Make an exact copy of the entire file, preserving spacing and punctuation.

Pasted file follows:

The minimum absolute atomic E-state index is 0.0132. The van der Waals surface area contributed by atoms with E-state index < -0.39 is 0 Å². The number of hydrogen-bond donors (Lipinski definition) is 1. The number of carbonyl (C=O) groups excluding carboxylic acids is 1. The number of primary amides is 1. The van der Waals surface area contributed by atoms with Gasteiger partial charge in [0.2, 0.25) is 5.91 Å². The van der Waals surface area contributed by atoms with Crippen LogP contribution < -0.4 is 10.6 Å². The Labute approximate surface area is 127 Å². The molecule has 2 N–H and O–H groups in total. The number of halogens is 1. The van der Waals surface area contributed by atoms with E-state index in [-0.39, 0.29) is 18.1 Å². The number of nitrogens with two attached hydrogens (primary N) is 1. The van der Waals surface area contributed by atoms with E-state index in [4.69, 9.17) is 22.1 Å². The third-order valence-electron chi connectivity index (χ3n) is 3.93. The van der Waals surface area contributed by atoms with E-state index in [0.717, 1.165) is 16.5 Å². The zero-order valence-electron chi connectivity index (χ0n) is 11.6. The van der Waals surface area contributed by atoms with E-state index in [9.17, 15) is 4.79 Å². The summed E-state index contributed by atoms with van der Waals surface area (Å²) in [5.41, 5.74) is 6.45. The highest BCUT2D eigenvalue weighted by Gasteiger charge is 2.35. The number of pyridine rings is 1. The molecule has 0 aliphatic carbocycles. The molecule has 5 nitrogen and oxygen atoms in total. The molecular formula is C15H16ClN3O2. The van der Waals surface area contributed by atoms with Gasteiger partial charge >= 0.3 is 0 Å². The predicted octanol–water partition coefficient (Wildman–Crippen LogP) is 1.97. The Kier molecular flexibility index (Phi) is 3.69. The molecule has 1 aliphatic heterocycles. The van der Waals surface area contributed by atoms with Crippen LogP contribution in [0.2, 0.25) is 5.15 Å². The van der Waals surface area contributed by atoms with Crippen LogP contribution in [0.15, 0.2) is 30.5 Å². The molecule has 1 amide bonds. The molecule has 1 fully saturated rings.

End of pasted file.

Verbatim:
The minimum absolute atomic E-state index is 0.0132. The van der Waals surface area contributed by atoms with E-state index < -0.39 is 0 Å². The number of hydrogen-bond donors (Lipinski definition) is 1. The number of carbonyl (C=O) groups excluding carboxylic acids is 1. The number of primary amides is 1. The van der Waals surface area contributed by atoms with Gasteiger partial charge in [0.2, 0.25) is 5.91 Å². The van der Waals surface area contributed by atoms with Crippen LogP contribution < -0.4 is 10.6 Å². The Labute approximate surface area is 127 Å². The molecule has 2 N–H and O–H groups in total. The number of halogens is 1. The van der Waals surface area contributed by atoms with E-state index in [-0.39, 0.29) is 18.1 Å². The number of nitrogens with two attached hydrogens (primary N) is 1. The van der Waals surface area contributed by atoms with E-state index in [4.69, 9.17) is 22.1 Å². The third-order valence-electron chi connectivity index (χ3n) is 3.93. The van der Waals surface area contributed by atoms with E-state index in [0.717, 1.165) is 16.5 Å². The zero-order valence-electron chi connectivity index (χ0n) is 11.6. The van der Waals surface area contributed by atoms with E-state index in [9.17, 15) is 4.79 Å². The summed E-state index contributed by atoms with van der Waals surface area (Å²) in [5.41, 5.74) is 6.45. The highest BCUT2D eigenvalue weighted by Gasteiger charge is 2.35. The number of pyridine rings is 1. The molecule has 0 aliphatic carbocycles. The molecule has 5 nitrogen and oxygen atoms in total. The molecular formula is C15H16ClN3O2. The van der Waals surface area contributed by atoms with Gasteiger partial charge >= 0.3 is 0 Å². The predicted octanol–water partition coefficient (Wildman–Crippen LogP) is 1.97. The Kier molecular flexibility index (Phi) is 3.69. The molecule has 1 aliphatic heterocycles. The van der Waals surface area contributed by atoms with Crippen LogP contribution in [0.2, 0.25) is 5.15 Å². The van der Waals surface area contributed by atoms with Crippen LogP contribution in [0.15, 0.2) is 30.5 Å². The molecule has 1 amide bonds. The molecule has 1 fully saturated rings.